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Rachel Ruysch’s elegant bouquet carries a breath of autumn. Pear blossom, peonies, honeysuckle and columbine all bloom early in the year, but the burnt orange and deep green of the lilies, the seed pod straggling over the edge of the shelf, the ripe wheat and the dry, veined leaves turn away thoughts of spring. The light on the pale flowers sweeps upwards, making them luminous. Overhead, Ruysch’s delicate brushstrokes seem to skim over the surface of the picture, so that the dusky blue columbine seem as if they're drifting in the darkness. The plump green pistil at the centre of the peony appears to anchor the flower to prevent it floating away upwards. Ruysch was one of the most successful flower painters of her time. Her father was keeper of Amsterdam’s botanical garden, a centre of the booming horticultural industry.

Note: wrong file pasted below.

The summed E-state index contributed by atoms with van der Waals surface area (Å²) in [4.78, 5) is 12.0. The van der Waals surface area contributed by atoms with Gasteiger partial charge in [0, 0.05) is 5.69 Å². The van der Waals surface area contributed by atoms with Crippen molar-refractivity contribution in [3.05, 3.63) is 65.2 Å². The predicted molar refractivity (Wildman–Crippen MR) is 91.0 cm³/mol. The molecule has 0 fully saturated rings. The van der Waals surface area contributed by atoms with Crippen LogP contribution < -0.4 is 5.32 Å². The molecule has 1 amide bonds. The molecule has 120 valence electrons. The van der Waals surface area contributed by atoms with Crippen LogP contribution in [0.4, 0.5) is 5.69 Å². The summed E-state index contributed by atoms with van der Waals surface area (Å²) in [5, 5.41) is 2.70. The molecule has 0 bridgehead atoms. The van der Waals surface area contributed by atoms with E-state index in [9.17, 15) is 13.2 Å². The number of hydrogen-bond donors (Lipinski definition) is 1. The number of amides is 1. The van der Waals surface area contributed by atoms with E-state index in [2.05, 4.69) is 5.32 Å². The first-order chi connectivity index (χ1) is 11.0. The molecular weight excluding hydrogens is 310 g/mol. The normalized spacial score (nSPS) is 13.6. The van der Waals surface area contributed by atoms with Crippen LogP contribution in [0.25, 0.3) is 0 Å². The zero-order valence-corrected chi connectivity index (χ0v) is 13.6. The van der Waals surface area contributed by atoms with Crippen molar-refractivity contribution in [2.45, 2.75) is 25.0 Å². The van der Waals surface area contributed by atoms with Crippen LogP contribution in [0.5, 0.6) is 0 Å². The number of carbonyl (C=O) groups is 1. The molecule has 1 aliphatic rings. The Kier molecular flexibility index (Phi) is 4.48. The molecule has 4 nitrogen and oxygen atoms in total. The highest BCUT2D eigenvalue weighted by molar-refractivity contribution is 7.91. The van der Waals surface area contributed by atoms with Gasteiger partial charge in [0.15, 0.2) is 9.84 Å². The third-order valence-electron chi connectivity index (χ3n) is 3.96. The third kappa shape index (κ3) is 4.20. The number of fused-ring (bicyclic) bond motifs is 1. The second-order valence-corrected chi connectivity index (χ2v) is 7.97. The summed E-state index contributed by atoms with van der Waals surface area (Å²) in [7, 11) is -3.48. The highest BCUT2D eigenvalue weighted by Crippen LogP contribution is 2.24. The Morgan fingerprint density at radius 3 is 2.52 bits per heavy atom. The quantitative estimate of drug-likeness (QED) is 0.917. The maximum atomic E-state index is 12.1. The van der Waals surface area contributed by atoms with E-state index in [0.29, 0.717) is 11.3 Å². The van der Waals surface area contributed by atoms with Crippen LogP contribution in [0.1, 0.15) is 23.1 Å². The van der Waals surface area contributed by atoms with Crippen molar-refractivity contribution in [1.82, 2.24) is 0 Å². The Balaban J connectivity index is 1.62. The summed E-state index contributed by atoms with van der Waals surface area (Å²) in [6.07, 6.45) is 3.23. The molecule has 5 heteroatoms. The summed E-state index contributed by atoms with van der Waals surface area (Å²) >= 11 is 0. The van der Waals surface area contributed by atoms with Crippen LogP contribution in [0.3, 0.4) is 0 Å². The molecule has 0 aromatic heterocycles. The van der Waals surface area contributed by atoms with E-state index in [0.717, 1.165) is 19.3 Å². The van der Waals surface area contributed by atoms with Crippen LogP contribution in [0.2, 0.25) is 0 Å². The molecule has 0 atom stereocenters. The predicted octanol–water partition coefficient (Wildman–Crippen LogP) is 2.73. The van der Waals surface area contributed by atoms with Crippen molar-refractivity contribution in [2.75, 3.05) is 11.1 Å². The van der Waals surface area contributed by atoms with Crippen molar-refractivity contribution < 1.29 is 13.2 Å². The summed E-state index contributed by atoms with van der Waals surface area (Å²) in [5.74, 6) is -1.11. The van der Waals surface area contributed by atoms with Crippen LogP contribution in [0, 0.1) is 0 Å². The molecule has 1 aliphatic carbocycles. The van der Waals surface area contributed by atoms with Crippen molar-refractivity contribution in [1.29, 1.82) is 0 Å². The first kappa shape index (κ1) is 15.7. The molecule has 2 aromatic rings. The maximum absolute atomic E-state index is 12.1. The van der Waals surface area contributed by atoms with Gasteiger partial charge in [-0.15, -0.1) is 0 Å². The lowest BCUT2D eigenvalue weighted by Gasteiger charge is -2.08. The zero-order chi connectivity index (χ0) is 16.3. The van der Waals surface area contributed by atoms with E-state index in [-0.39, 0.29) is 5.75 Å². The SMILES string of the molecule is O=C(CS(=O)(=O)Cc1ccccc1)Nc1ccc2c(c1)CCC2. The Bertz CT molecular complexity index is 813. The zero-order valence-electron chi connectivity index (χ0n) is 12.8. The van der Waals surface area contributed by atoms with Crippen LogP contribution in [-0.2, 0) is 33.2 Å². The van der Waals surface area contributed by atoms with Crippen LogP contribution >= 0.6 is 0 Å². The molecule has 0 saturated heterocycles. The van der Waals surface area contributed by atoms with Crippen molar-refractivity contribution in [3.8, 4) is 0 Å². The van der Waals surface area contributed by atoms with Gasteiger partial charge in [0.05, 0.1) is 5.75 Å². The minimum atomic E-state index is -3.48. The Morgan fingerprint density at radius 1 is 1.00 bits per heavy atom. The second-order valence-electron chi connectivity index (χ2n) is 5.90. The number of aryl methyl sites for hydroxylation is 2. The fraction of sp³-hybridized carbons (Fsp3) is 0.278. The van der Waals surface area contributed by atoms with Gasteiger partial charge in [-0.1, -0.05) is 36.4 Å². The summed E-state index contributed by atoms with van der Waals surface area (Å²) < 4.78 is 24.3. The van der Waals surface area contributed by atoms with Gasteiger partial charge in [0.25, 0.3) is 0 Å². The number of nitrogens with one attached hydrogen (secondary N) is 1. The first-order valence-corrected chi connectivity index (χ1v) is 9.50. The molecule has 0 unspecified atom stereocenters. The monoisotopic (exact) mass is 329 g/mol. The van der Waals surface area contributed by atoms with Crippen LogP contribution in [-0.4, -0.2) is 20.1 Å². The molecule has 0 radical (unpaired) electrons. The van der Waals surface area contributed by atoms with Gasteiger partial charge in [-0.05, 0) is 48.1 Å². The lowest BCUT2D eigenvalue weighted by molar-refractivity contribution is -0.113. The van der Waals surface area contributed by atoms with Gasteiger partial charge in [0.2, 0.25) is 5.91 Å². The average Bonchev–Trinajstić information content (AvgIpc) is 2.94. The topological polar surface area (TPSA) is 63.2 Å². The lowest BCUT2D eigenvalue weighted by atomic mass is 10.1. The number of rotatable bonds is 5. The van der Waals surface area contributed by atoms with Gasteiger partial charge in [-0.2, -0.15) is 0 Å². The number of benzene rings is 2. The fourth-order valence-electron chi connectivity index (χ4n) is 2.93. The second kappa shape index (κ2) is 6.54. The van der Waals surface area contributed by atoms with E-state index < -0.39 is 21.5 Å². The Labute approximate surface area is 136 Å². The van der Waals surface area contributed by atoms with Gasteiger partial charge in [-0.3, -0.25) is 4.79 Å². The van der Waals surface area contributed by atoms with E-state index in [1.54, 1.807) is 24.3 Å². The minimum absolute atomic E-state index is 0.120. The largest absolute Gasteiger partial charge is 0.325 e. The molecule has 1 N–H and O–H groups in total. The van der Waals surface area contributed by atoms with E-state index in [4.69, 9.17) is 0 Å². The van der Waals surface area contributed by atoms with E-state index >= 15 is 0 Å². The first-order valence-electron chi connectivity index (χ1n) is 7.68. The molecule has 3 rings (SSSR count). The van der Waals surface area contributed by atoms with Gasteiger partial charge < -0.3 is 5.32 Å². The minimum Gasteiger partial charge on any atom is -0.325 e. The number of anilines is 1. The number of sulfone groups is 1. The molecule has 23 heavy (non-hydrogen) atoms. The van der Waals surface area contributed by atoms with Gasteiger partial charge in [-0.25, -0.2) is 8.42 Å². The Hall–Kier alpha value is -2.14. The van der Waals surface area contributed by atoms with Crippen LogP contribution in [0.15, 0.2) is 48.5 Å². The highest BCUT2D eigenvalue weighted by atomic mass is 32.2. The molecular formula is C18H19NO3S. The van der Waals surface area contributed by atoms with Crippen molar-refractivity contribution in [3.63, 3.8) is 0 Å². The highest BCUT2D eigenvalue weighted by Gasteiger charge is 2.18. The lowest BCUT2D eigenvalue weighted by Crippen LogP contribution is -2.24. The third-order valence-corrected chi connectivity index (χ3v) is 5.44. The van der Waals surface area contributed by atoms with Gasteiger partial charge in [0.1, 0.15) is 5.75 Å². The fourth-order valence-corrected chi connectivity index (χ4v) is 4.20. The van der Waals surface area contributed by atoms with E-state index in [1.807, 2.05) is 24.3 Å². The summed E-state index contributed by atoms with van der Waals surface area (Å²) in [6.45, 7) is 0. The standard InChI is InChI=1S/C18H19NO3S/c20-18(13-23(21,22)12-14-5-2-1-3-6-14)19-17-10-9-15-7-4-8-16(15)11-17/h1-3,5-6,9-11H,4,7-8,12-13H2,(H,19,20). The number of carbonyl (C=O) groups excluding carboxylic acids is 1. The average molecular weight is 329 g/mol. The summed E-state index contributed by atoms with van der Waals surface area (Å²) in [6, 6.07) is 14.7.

Flowers in a Vase
Oil on canvas
H 57 x W 43.5 cm
Bequeathed by Alan Evans, 1974